How the Dumfries DG One leisure centre dream crumbled
There was perceptible pride during the tour around the DG One leisure centre ahead of its public opening in 2008.
The building offered Dumfries a significant upgrade on the town's previous ageing facilities.
Anybody who remembered the old swimming pool on the Greensands which it replaced could not have failed to have been impressed.
Gym facilities, catering and a large multi-use entertainment space provided something the area desperately needed.
But there were warning signs of the issues to come even during the construction process.
There were repeated delays to the opening schedule as it slipped months behind its original timetable.
And yet, to the untrained eye, the £17m building looked impressive when it finally opened in 2008.
However, that hid a chronicle of underlying issues which quickly started to emerge as soon as the centre came into use.
Just two weeks after it opened to the public, a leisure pool was forced to close due to tiles coming loose.
Within 18 months a training pool had to shut to allow its moving floor and tiles to be replaced.
It left the centre looking more like a building site at times than a showpiece facility.
By 2011, surveyors were called in to try to establish the cause of persistent faults experienced during its short life.
A year later it emerged that at least one of its main facilities had been shut on more than 200 days since it opened.
That translated to about one day a week when it could not offer the full provision of services.
Finally, in 2013, Dumfries and Galloway Council started court proceedings against Kier Northern who built DG One.
A year later, the centre was shut completely and temporary gym and swimming facilities installed at other sites in the town.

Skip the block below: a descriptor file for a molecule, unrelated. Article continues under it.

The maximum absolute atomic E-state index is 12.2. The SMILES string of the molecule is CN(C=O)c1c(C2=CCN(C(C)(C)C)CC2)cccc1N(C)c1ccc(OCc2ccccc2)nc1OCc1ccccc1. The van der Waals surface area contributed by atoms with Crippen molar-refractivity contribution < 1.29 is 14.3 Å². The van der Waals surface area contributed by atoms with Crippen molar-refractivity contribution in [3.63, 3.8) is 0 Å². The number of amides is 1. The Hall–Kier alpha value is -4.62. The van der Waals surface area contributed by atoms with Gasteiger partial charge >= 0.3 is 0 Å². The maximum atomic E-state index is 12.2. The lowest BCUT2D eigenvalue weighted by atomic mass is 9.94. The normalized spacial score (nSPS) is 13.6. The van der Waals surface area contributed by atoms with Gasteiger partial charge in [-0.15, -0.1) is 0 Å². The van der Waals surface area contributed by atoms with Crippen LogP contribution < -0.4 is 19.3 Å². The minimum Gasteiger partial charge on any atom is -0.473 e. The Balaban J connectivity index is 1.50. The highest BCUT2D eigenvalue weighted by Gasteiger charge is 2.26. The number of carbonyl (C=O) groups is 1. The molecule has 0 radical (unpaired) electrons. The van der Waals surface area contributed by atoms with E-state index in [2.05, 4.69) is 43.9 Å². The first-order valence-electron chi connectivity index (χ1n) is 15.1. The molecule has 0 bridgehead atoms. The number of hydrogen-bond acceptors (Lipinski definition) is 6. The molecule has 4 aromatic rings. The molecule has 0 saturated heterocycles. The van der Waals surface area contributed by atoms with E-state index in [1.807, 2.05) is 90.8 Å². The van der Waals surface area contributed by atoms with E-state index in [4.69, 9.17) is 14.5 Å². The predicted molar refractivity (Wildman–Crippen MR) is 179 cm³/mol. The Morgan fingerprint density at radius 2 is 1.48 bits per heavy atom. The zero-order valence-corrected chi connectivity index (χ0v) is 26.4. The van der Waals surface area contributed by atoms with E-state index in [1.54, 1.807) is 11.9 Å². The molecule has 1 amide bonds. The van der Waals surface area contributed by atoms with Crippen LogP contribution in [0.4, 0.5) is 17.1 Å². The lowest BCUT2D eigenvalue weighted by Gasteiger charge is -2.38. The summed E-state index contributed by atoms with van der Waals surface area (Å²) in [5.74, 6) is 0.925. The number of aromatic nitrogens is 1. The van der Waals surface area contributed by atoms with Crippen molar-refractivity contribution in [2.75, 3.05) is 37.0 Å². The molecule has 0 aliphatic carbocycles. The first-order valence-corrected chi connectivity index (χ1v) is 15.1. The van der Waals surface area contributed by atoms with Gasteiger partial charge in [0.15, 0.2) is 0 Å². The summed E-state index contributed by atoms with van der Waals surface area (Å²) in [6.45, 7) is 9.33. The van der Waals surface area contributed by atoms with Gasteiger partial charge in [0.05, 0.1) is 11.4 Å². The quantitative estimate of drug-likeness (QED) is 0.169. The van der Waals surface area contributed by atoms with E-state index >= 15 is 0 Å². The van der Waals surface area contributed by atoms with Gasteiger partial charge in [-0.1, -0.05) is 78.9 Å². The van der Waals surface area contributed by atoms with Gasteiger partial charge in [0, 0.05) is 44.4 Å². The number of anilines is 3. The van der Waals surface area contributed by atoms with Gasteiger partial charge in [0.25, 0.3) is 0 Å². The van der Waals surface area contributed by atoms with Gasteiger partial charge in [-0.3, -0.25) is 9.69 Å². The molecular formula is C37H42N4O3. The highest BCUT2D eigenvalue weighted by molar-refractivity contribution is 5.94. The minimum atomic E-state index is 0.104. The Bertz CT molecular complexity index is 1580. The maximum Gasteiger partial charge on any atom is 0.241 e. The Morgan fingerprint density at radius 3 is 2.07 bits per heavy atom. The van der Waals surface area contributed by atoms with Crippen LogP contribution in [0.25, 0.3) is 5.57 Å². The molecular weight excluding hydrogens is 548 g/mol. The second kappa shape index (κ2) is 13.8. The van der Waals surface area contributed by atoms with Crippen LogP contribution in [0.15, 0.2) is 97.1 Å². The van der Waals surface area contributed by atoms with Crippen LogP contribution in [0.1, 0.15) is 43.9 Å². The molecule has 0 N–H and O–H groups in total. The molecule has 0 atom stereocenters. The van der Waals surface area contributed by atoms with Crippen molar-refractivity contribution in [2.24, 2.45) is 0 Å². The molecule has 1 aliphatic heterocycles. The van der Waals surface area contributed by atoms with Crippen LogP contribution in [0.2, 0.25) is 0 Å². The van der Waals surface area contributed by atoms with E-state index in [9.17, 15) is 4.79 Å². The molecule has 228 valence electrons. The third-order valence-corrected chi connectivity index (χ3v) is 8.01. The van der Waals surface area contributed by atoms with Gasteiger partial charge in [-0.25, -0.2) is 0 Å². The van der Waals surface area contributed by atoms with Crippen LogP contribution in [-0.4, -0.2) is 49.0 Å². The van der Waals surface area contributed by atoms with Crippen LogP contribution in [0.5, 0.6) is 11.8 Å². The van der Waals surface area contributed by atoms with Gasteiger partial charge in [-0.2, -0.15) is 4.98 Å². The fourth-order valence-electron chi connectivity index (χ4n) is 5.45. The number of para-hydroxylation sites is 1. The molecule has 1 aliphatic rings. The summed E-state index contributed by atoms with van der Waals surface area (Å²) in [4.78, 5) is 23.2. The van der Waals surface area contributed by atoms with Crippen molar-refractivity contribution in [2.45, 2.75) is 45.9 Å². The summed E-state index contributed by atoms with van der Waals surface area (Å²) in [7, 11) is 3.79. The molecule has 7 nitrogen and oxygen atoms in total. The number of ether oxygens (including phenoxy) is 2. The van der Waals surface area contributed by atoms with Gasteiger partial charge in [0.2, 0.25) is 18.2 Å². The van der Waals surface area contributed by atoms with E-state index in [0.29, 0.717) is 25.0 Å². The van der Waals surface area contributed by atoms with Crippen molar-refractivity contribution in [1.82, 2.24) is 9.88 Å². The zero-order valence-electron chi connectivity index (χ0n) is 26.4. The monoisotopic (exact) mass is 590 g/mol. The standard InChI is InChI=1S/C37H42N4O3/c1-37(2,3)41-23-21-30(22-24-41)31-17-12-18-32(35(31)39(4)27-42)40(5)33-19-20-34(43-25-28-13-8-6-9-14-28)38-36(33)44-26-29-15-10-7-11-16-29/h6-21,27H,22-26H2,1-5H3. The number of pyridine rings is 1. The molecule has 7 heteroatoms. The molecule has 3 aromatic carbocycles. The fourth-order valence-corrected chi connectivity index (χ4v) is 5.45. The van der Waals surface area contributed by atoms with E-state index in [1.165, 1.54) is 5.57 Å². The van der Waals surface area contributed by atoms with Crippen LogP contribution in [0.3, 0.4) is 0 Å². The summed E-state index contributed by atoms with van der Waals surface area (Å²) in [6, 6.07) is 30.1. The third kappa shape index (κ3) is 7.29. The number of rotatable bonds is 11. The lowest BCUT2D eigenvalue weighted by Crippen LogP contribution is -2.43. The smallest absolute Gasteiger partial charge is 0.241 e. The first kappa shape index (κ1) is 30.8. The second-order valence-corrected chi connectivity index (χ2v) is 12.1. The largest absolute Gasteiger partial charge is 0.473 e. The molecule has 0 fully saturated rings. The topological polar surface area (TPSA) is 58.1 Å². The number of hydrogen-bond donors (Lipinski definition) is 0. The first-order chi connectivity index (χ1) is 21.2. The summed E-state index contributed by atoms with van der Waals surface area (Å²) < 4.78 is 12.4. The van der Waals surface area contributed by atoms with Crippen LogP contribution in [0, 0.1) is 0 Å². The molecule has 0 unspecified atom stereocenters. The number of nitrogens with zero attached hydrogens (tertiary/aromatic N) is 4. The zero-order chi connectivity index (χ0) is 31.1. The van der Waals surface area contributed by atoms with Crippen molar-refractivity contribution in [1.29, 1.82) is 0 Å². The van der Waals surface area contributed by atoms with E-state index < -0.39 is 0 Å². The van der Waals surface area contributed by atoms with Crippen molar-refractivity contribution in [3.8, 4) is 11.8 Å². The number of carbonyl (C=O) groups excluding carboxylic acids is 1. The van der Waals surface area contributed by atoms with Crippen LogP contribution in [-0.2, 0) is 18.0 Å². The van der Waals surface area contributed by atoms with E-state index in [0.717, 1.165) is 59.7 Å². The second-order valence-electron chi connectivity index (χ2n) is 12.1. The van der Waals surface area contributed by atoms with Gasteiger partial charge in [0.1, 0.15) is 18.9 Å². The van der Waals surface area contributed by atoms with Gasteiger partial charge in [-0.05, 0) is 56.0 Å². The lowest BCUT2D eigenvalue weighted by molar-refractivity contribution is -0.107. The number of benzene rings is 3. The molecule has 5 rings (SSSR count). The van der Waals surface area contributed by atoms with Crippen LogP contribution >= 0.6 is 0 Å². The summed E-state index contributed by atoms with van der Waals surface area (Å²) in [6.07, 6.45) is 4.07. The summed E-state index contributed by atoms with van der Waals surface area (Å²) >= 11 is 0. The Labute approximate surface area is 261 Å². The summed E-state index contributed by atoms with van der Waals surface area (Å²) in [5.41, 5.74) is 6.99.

However, repairs work could not get under way until the legal wrangle with constructors had been resolved.
It looked like that had finally reached a solution in 2016 when a settlement to allow remedial work to begin was agreed.
A £10m price tag was attached and it initially appeared that the work was progressing well.
But further issues emerged, which it has now been estimated will cost at least an extra £3m to address.
That has prompted outrage at the council at the scale of the problems with what was meant to be a boon for the town.
Its leader has even contacted police and the Health and Safety Executive to see if a criminal investigation might be required.
In the meantime, the local authority has taken the difficult decision to continue with the repairs programme despite the rising costs.
It decided demolition and replacement, or simply knocking the building down, were not credible options.
Instead, it wants a final figure delivered within two months on what it will actually cost to bring the centre back into use.
In the meantime, £500,000 has been drawn down to allow the repair work to continue.
An "independent, comprehensive and unfettered" inquiry into how the situation reached this stage has also been ordered.
The council has pointed the finger at constructors Kier, but it may have a few questions to answer itself during the process.
Indeed, in its hopes to re-establish public faith in its major building projects it has accepted that it will have to be the case.
In the meantime, the scaffolding stays around the DG One centre as work continues to try to bring it back into use.
And everyone passing by can only shake their head and wonder at how everything could go so badly wrong?